The Problem

More than 117,000 people are shot in America annually. Gun homicides are disproportionately concentrated in urban areas, particularly in impoverished and underserved communities of color. Such neighborhoods are too often plagued by homicide rates on par with warzones.1

Frequently, both public and community-based systems of care fall short in their efforts to provide responsive opportunities and resources to those most involved with and affected by urban gun violence. Because those who are suspected of gun crimes in urban communities have often already been failed by the available systems of care, those who need the services most are least likely to trust the systems that provide them.2

The Costs

Approximate average cost to taxpayers for a single gun homicide in America³
The number of gun homicides in America every day³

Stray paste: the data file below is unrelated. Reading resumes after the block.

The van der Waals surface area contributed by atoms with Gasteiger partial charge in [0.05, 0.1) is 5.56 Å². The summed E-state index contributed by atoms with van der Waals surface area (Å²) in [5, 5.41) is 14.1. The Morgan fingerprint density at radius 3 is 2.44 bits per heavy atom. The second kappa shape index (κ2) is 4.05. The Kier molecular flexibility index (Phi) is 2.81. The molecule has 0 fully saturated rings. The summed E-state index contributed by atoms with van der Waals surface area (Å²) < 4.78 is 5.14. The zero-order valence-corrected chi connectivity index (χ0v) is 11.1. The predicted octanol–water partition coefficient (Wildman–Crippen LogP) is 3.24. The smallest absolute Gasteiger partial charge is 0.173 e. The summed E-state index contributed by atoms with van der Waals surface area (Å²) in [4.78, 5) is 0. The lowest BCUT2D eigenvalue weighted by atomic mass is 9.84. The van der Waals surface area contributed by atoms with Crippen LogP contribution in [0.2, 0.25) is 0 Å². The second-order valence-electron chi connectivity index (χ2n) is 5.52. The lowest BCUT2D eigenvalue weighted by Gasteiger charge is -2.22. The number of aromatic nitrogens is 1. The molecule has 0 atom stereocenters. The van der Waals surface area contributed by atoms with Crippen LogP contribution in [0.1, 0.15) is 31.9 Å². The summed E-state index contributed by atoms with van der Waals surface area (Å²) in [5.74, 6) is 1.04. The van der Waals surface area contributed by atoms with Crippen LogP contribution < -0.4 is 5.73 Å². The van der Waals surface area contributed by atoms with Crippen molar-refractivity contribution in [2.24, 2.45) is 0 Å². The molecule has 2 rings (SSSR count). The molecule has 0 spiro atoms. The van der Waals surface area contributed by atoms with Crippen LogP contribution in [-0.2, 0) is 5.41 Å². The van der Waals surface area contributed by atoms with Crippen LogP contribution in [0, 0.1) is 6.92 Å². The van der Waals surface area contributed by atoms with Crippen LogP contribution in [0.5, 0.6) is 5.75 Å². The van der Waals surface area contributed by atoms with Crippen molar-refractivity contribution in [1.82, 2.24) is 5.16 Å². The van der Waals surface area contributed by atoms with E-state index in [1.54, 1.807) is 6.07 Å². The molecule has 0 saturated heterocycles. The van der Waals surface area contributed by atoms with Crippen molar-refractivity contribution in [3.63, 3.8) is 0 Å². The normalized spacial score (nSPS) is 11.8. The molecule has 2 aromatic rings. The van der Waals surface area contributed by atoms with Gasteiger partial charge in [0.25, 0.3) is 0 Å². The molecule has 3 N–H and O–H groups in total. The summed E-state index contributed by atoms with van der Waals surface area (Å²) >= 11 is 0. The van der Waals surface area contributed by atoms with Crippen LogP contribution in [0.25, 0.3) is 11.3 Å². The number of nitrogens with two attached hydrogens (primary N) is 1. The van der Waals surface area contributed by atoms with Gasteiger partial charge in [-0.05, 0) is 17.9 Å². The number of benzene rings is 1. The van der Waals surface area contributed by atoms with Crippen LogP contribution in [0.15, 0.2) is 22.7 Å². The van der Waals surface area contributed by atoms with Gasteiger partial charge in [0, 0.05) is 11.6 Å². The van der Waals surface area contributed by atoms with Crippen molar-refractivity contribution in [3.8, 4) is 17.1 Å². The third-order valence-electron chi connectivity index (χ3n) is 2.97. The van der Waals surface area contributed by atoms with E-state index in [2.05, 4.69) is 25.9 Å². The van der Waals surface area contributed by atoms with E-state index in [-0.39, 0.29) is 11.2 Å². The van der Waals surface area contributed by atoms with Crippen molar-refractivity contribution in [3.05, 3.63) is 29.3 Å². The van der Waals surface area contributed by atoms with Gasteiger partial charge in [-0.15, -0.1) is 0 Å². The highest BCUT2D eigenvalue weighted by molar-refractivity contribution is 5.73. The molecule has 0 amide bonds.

More than half of all firearm deaths in America occur in urban neighborhoods.4

Highly concentrated levels of violence creates a vicious cycle…Exposure to firearm violence-being shot, being shot at, or witnessing a shooting —doubles the probability that a young person will commit a violent act within two years.

Law Center to Prevent Gun Violence & PICO National Network¹

A total of 90 people were killed in mass shootings in 2012. That same year, nearly 6,000 black men were murdered in shootings that rarely made the news.

Lois Beckett, ProPublica November (2015)⁵

Every day, the number of individuals murdered in urban America by guns equals a mass shooting.

Pastor Michael McBride, LIVE FREE Campaign
1. Law Center to Prevent Gun Violence and the PICO National Network, “Healing Communities in Crisis: Lifesaving Solutions to the Urban Gun Violence Epidemic” (2016).  2. Boggan, 2015  3. Mark Follman, Julia Lurie, Jaeah Lee, and James West, “What Does Gun Violence Really Cost?” Mother Jones (May/June 2015).  4. Everytown for Gun Safety, 2016. 5. Lois Beckett, “How the Gun Control Debate Ignores Black Lives,” ProPublica (November 24, 2015).